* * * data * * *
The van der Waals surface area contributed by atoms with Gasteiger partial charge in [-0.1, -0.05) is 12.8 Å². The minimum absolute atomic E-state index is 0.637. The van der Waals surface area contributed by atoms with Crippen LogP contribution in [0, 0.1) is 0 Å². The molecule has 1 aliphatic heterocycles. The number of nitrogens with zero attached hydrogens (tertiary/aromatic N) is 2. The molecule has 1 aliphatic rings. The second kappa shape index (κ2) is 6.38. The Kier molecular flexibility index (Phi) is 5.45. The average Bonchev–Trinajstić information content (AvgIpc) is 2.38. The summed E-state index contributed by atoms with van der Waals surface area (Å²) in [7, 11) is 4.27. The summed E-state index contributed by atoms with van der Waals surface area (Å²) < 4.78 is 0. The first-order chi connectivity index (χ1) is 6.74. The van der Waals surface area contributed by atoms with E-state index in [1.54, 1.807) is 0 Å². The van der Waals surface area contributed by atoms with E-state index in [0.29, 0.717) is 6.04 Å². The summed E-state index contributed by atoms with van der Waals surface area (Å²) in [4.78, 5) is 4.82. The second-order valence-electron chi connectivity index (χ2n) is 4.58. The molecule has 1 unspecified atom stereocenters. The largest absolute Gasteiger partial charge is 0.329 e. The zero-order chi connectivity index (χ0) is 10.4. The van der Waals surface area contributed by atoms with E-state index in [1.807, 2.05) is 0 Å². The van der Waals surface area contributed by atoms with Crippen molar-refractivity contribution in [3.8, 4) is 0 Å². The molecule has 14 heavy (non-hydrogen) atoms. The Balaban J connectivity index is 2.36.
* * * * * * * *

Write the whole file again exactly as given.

The van der Waals surface area contributed by atoms with Gasteiger partial charge in [-0.1, -0.05) is 12.8 Å². The minimum absolute atomic E-state index is 0.637. The van der Waals surface area contributed by atoms with Crippen LogP contribution in [0, 0.1) is 0 Å². The molecule has 1 aliphatic heterocycles. The number of nitrogens with zero attached hydrogens (tertiary/aromatic N) is 2. The molecule has 1 aliphatic rings. The second kappa shape index (κ2) is 6.38. The Kier molecular flexibility index (Phi) is 5.45. The average Bonchev–Trinajstić information content (AvgIpc) is 2.38. The summed E-state index contributed by atoms with van der Waals surface area (Å²) in [7, 11) is 4.27. The summed E-state index contributed by atoms with van der Waals surface area (Å²) < 4.78 is 0. The first-order chi connectivity index (χ1) is 6.74. The van der Waals surface area contributed by atoms with E-state index in [1.54, 1.807) is 0 Å². The van der Waals surface area contributed by atoms with E-state index in [0.29, 0.717) is 6.04 Å². The summed E-state index contributed by atoms with van der Waals surface area (Å²) in [4.78, 5) is 4.82. The second-order valence-electron chi connectivity index (χ2n) is 4.58. The molecule has 1 unspecified atom stereocenters. The largest absolute Gasteiger partial charge is 0.329 e. The zero-order chi connectivity index (χ0) is 10.4. The van der Waals surface area contributed by atoms with E-state index in [1.807, 2.05) is 0 Å². The van der Waals surface area contributed by atoms with Crippen molar-refractivity contribution in [3.8, 4) is 0 Å². The molecule has 14 heavy (non-hydrogen) atoms. The Balaban J connectivity index is 2.36.